Donation Form Best Practices: Make it Easy to Make More Money

Basic Fundraising

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Believe it or not, your online donation form can be a huge deterrent to giving. Donation forms that have multiple steps and required fields, don’t look secure, aren’t mobile friendly, or are hard to find can keep donors from making gifts you could use to make a difference. Use these tips to make your online donation process efficient and intuitive to prevent donors from giving up on your giving forms.

Keep donation forms short and simple

Your donation form shouldn’t require a PhD and an hour to complete. Instead, keep your donation forms as short as possible. Endlessly scrolling down a page is a quick way to make donors give up. Nonprofits should aim for a donation form that is either one page of short tasks, or breaks the forms into a few short, easy steps. The best forms don’t require a lot of time and energy to complete.

An important acronym to remember when building your donation form is K.I.S.S (Keep it short and simple). If you only had two minutes to donate before moving on with your day, could you do it with your donation form? Or is your donation form a chore?

Put your form to the test by having people who aren’t familiar with your donation form make a mock gift. They should fill out all required fields up to the submit button. Time them and ask them for feedback. Let them know it’s also okay to give up if your form is too hard to fill out. This lets you know if your form is serving your donors’ needs or your organization’s own interests. Your focus for your donation form should be donor experience. They’re the ones who fill it out!

If your form is too long and complicated, ask yourself if you need all those required fields and custom questions. Chances are, you’re asking for a lot of optional info donors don’t have time to give. Remember that less is more. Long donation forms are intimidating to donors. Break down your donation form into a couple short, easy steps and your donors will complete their gifts confidently.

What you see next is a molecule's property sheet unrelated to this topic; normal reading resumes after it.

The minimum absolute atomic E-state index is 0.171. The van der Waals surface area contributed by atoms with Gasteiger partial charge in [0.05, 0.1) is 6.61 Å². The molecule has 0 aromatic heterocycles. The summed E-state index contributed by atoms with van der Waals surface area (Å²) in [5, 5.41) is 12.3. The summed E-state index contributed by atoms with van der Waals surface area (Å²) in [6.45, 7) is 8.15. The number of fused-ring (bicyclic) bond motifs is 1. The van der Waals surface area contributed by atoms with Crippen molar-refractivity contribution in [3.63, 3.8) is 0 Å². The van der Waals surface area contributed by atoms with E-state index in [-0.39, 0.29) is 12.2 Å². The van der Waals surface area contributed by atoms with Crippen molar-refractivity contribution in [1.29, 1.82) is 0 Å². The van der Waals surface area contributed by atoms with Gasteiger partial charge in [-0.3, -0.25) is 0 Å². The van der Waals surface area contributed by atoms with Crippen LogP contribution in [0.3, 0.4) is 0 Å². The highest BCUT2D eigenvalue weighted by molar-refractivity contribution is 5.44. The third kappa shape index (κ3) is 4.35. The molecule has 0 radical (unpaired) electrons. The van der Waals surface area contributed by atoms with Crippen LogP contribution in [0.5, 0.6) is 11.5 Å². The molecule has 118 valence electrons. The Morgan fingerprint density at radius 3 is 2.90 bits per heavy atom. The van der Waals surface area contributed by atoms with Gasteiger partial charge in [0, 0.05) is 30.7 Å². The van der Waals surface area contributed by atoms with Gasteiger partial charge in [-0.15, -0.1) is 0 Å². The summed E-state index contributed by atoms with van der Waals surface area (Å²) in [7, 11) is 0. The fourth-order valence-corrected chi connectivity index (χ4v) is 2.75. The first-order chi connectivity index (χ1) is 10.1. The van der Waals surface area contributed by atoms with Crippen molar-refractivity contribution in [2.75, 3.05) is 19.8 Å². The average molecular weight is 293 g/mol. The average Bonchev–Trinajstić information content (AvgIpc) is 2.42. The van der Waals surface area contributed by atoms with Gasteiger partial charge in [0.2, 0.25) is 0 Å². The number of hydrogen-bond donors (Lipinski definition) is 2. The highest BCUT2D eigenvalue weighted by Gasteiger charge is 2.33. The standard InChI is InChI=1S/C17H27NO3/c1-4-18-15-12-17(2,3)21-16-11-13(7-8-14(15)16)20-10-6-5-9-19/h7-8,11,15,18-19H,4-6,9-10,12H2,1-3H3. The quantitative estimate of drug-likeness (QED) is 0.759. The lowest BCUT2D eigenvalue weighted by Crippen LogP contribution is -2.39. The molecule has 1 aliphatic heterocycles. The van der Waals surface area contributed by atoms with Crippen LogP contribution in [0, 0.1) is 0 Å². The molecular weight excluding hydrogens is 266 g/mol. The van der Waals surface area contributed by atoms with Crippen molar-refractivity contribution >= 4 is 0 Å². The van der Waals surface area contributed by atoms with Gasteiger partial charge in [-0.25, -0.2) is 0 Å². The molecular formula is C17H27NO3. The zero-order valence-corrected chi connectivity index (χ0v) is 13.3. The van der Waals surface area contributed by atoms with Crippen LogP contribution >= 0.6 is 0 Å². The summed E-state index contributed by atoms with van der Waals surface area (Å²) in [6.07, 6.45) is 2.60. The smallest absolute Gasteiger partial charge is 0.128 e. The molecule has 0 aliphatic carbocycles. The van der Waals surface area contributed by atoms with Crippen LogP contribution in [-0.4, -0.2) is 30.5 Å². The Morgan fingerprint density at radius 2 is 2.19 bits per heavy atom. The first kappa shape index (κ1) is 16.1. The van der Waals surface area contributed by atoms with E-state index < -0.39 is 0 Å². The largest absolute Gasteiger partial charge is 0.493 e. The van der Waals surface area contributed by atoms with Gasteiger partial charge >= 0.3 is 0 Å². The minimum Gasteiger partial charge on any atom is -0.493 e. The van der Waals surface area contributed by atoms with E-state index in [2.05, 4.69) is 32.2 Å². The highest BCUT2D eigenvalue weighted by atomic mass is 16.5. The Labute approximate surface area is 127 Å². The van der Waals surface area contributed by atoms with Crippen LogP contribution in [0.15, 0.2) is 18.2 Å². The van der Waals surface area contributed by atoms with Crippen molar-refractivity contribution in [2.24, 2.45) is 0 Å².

Short, Simple Donation Form Example

Secure your site

Identity theft and data breaches happen often. Many consumers are wary of giving out their personal information online out of fear of having it stolen. This problem can be compounded if your donation form doesn’t make it clear that it’s a secure way for donors to support you. When donors arrive on your donation form, are they seeing a padlock in front of the URL?

Secure URL Padlock Image

If not, this indicates they’re on an unsecure page. Those pages are risky when sharing your information. Find a way to secure your page or your donors will leave without considering making a gift.

In fact, go a step further and display your security certificates on your form. At the bottom of all Qgiv forms, for instance, a badge informs donors that the page is secured and who secures it.

Site Security Certificate Badge

Help donors give on the go

According to United States census data from 2018, more than two-thirds of households access the internet using mobile devices. That means that many, if not most, of the visitors to your donation form are on mobile devices. If your donation form isn’t mobile responsive, completing your form can be anything from annoying to impossible. The World Advertising Research Center predicts that 72.6 percent of internet users will be mobile-only users by 2025. If your form isn’t mobile-ready, you’ll be missing out. If your website and donation form don’t look good on smartphones, take steps now to make your entire website mobile responsive.

Mobile Responsive Donation Form Screenshot

Make your donation form easy to find

Donor drop off can happen when users have started filling out your form, but how many are turning away before they’ve even found it? Burying a donation form under a mountain of text or requiring users to search for the donation form link on your web page can be as big a deterrent as a bad form. Keep a link prominently displayed on the header of each page on your site. Have a donation page explaining how donations are used, but keep it separate from your form itself. Your form should start at the top of the page it’s embedded on, so donors don’t have to scroll to see it. If it’s buried under text, it can be easy to miss.

Go a step further by creating a Donate Now button that donors can click on to go straight to your donation form. Make your button a color that contrasts (but complements!) the other colors in your navigation menu to make it even easier to find.

Donate Now Button

Conclusion

Your donation form can be a great asset or a hindrance to you depending on its usability. Forms that are long and laborious will cause donors to give up before they’ve finished filling it out. Unsecured donation forms could be scaring your donors away. Forms that aren’t mobile responsive can frustrate donors trying to give over the phone. Worse yet is a donation form your donors can’t seem to find. By keeping your form short and simple, securing your site, making your pages mobile friendly, and your donation page prominent in your website header, you’ll cut down on donor drop off and secure more donations.

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